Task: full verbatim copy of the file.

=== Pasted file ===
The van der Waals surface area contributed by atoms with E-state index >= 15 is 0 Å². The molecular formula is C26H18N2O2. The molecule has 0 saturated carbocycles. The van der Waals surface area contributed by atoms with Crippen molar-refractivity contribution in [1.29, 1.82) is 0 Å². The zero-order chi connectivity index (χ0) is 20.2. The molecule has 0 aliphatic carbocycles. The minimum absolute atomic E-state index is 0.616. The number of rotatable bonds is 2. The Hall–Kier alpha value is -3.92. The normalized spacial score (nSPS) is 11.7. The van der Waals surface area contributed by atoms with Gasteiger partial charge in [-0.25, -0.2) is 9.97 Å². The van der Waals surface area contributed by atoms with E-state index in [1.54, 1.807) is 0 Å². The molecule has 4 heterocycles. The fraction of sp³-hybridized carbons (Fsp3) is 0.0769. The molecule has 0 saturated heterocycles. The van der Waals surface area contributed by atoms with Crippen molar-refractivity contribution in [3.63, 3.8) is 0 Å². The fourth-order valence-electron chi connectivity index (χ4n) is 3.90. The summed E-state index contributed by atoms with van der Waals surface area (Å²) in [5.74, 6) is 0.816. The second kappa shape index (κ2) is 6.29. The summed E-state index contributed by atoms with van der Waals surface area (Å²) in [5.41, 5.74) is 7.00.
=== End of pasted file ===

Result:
The van der Waals surface area contributed by atoms with E-state index >= 15 is 0 Å². The molecular formula is C26H18N2O2. The molecule has 0 saturated carbocycles. The van der Waals surface area contributed by atoms with Crippen molar-refractivity contribution in [1.29, 1.82) is 0 Å². The zero-order chi connectivity index (χ0) is 20.2. The molecule has 0 aliphatic carbocycles. The minimum absolute atomic E-state index is 0.616. The number of rotatable bonds is 2. The Hall–Kier alpha value is -3.92. The normalized spacial score (nSPS) is 11.7. The van der Waals surface area contributed by atoms with Gasteiger partial charge in [-0.25, -0.2) is 9.97 Å². The van der Waals surface area contributed by atoms with E-state index in [1.54, 1.807) is 0 Å². The molecule has 4 heterocycles. The fraction of sp³-hybridized carbons (Fsp3) is 0.0769. The molecule has 0 saturated heterocycles. The van der Waals surface area contributed by atoms with Crippen molar-refractivity contribution in [3.63, 3.8) is 0 Å². The fourth-order valence-electron chi connectivity index (χ4n) is 3.90. The summed E-state index contributed by atoms with van der Waals surface area (Å²) in [5.74, 6) is 0.816. The second kappa shape index (κ2) is 6.29. The summed E-state index contributed by atoms with van der Waals surface area (Å²) in [5.41, 5.74) is 7.00.